Luxembourg at the Helm: Experience, Determination and Self-Denial

The Luxembourg’s Presidency, first six months of 2005, is being viewed hopefully, because the list of topics to be addressed is indeed impressive. This presidency is also the better example to prove that the small countries have the resources needed to cope with the obligations incumbent upon a President in office.


The Presidency of the Union has been one of the most frequently debated questions throughout the two years taken to prepare the European Constitution, alongside the composition of the Commission and the weighting of votes within the Council of Ministers. Part of the received thinking current at the time was that the rotating presidency was becoming impracticable, since the small countries do not have the resources needed to cope with the obligations incumbent upon a President in office.

As a demonstration that there might be something wrong with this analysis, no better example could possibly be imagined than Luxembourg’s Presidency at the beginning of 2005. The list of topics to be addressed is indeed impressive: the start of negotiations on future finances, a debate on reform of the stability pact and examination of the Lisbon strategy at the Spring European Council , not to mention a most uncertain international situation, especially in the Middle East. There is even less chance of avoiding these questions since the Finance Ministers have just given Prime Minister Jean-Claude Juncker the formidable responsibility of chairing the Eurogroup. In other words, the task in hand is a considerable one, and yet the arrival of the Luxembourg team at the helm is being viewed hopefully in European circles.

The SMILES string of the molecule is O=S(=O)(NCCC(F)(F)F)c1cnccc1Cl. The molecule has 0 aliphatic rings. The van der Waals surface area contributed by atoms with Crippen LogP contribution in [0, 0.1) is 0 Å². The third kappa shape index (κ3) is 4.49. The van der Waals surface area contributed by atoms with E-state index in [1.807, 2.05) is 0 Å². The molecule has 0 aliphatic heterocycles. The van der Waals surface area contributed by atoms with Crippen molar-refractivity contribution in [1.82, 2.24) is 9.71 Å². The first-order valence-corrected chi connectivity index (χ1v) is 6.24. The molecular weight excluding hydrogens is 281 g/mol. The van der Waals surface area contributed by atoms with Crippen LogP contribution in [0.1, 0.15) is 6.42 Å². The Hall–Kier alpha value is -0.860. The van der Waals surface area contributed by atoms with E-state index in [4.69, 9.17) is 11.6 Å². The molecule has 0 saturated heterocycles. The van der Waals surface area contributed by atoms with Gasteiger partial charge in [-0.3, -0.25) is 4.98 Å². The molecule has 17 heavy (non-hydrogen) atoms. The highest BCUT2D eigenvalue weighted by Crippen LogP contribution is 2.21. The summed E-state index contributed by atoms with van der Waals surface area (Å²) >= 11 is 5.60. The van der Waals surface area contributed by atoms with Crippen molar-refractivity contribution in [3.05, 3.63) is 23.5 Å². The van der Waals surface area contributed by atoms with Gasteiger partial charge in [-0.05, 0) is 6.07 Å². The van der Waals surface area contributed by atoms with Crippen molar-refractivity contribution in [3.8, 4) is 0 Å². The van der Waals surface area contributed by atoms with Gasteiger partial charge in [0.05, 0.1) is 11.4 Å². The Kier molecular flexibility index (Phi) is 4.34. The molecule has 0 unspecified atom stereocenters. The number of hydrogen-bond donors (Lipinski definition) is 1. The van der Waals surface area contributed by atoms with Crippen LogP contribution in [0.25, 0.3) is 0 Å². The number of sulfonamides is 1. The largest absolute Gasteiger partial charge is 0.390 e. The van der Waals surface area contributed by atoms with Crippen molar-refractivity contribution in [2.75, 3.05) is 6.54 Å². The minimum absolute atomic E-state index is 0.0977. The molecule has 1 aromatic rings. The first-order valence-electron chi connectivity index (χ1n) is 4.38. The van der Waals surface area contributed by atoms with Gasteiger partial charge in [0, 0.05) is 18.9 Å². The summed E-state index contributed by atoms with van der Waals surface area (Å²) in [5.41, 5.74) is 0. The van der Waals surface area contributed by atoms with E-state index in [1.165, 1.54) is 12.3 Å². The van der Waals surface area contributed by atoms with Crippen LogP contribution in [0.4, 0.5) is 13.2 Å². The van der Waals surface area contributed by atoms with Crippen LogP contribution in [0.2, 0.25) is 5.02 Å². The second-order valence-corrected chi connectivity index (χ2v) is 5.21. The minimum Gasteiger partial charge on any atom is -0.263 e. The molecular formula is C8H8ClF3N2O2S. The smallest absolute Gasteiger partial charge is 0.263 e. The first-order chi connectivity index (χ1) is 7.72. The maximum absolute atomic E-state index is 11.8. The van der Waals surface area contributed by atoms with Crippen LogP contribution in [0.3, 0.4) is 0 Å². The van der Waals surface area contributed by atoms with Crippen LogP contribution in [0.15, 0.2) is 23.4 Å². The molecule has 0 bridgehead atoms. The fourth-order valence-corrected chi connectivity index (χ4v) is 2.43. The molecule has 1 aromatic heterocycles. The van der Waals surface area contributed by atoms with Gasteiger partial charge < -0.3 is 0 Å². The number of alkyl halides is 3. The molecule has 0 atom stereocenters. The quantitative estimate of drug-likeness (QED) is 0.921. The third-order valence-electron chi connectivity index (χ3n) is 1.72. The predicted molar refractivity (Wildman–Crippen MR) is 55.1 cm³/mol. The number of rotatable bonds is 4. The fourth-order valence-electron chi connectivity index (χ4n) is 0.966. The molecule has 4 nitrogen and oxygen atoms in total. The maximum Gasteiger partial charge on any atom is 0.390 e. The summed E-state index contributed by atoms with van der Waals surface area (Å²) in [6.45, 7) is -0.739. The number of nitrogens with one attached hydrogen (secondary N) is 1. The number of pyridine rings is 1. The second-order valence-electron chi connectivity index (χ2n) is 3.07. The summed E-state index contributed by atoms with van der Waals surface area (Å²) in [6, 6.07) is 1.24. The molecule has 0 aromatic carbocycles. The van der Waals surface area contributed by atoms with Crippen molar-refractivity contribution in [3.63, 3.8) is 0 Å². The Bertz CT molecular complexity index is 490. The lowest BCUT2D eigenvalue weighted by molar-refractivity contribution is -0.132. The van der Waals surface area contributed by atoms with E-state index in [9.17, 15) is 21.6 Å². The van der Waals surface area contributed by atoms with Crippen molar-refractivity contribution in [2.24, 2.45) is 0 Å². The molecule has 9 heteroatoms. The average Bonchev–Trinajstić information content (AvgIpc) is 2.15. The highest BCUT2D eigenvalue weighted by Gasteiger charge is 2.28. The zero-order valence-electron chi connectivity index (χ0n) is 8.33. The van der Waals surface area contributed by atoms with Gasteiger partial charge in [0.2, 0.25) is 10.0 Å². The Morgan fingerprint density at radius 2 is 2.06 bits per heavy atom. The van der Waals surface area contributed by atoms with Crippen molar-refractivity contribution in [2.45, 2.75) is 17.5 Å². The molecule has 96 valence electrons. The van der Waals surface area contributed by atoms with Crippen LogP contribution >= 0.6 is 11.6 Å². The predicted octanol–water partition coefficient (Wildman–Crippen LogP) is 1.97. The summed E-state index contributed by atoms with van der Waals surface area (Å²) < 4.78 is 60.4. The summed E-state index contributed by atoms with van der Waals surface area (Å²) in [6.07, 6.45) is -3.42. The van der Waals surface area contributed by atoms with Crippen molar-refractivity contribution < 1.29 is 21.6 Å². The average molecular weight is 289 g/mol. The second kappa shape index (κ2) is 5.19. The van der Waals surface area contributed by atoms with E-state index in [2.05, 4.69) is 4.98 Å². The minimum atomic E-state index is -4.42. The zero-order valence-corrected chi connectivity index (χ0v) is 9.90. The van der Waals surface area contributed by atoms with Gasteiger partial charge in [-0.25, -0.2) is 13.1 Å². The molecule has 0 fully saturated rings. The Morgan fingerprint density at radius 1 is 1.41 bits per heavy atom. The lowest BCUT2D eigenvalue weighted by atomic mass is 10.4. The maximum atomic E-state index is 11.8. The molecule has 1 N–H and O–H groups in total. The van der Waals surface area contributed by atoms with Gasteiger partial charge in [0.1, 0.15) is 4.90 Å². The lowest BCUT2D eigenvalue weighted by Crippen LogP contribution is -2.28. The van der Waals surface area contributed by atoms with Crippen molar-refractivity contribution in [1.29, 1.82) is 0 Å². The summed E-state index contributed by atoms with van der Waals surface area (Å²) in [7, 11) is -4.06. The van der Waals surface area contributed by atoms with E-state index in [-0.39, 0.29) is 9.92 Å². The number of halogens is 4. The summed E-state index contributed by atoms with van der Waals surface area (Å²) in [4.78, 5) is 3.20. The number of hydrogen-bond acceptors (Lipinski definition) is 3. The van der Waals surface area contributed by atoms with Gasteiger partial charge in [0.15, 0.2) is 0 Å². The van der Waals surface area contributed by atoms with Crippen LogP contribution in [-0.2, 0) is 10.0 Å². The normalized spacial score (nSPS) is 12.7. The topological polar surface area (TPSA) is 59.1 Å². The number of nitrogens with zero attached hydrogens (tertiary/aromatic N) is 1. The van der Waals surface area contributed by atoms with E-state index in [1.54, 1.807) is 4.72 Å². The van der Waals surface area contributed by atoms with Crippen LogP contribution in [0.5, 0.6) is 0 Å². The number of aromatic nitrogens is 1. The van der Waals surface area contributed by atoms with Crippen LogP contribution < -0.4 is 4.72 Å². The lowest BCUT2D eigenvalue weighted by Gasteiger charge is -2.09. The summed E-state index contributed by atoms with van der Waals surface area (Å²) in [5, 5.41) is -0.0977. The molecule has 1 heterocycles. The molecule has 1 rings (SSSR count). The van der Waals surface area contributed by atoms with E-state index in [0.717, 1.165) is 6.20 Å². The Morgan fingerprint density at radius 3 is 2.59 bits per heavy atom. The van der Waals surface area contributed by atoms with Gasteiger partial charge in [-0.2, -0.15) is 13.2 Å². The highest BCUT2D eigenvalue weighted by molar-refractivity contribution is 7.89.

It is even being considered that this Presidency represents a “window of opportunity” as regards the budget in so far as it might put forward a dossier in which both its predecessors and its successors, for differing reasons, are too heavily involved to be able to play a mediating role. The study by Mario Hirsch provides keys to the understanding of this apparent paradox. Napoleon said that “A country’s foreign policy is dictated by its geography”. A small country with powerful neighbours, Luxembourg has learnt to its cost that the balance of power can have devastating effects. Its economic success is inseparable from its openness to the world. Having joined in the European adventure from the very outset, it benefits from an intimate knowledge of the Community machinery’s internal workings.

This has enabled earlier incumbencies to leave their mark on the recent history of Europe: it was a Luxembourg Presidency that saw the adoption of the Single European Act, the linchpin in the resurgence of the 1980s, and start of the intergovernmental conference that was later to be concluded in Maastricht. This vast experience calls to mind advice that the big countries sometimes tend to forget: an effective Presidency is one that is capable of setting aside its own immediate interests in favour of the common interest. If this criterion is to be used to define great European countries, there is nothing small about Luxembourg. This explains the trust placed in it in European circles and the hope riding on it.